Kielder Forest Trail Ride

This weekend I took part in run into Kielder forest with permission from the forestry commission. People were invited to camp in a field near Hexham, travel up to the forest in small groups, be led through the forest as one large group with guides spacing it out and then split into groups again to travel back to the campsite. I was asked to and agreed to act as a guide for one of the easy groups.

I arrived early before the weekend to help with the setup of the projector screen for the nighttime entertainment, collecting firewood and so on. A pleasant evening was spent around a campfire. On Friday people started arriving I met far too many new faces and names.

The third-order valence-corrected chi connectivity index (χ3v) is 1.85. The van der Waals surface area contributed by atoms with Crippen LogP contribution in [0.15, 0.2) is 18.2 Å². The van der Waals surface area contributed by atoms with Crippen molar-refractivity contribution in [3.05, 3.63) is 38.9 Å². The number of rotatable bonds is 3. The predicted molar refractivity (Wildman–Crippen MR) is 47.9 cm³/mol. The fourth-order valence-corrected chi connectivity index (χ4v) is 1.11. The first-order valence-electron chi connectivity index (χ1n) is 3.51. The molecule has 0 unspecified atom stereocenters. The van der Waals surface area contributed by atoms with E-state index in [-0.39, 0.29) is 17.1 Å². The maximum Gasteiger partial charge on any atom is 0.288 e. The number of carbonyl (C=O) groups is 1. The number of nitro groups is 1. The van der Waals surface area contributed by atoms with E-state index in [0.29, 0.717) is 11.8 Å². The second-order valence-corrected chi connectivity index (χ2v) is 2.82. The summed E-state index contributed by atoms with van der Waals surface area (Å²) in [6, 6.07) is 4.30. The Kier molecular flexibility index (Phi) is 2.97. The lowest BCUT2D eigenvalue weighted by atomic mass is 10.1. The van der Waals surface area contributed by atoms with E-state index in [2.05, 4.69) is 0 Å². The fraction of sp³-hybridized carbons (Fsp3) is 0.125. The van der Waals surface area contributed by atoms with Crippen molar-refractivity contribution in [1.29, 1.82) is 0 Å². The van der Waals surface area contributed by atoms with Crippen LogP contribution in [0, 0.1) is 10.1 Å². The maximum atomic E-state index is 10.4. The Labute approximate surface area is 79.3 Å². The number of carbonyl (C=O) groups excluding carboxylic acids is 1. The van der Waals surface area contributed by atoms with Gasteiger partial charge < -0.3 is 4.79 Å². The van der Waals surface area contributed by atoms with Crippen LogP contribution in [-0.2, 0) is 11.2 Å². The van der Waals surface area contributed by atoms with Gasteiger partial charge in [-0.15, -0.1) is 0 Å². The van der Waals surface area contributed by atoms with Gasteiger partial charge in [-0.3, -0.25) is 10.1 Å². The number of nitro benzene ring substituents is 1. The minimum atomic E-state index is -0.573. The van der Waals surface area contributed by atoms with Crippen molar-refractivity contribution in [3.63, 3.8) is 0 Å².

The Big Screen and fires

Saturday was an early start and ~60 bikes were assembled and dispatched in groups. The first half of the day went well, I got my group to the right place at the right time and we set off into the forest. The slower/easy groups were first in the combined pack with me following behind them to deal with any issues. Early on there was a fast flowing ford that nearly caught a couple of my group out but thankfully they made it through. Most of the roads were forest fire roads and fairly solid albeit with a loose surface in places. In Kershope forest we came across some challenging terrain and ended up diverting the second half of the group around via an alternative route.

The most trail bikes I’ve seen in one place!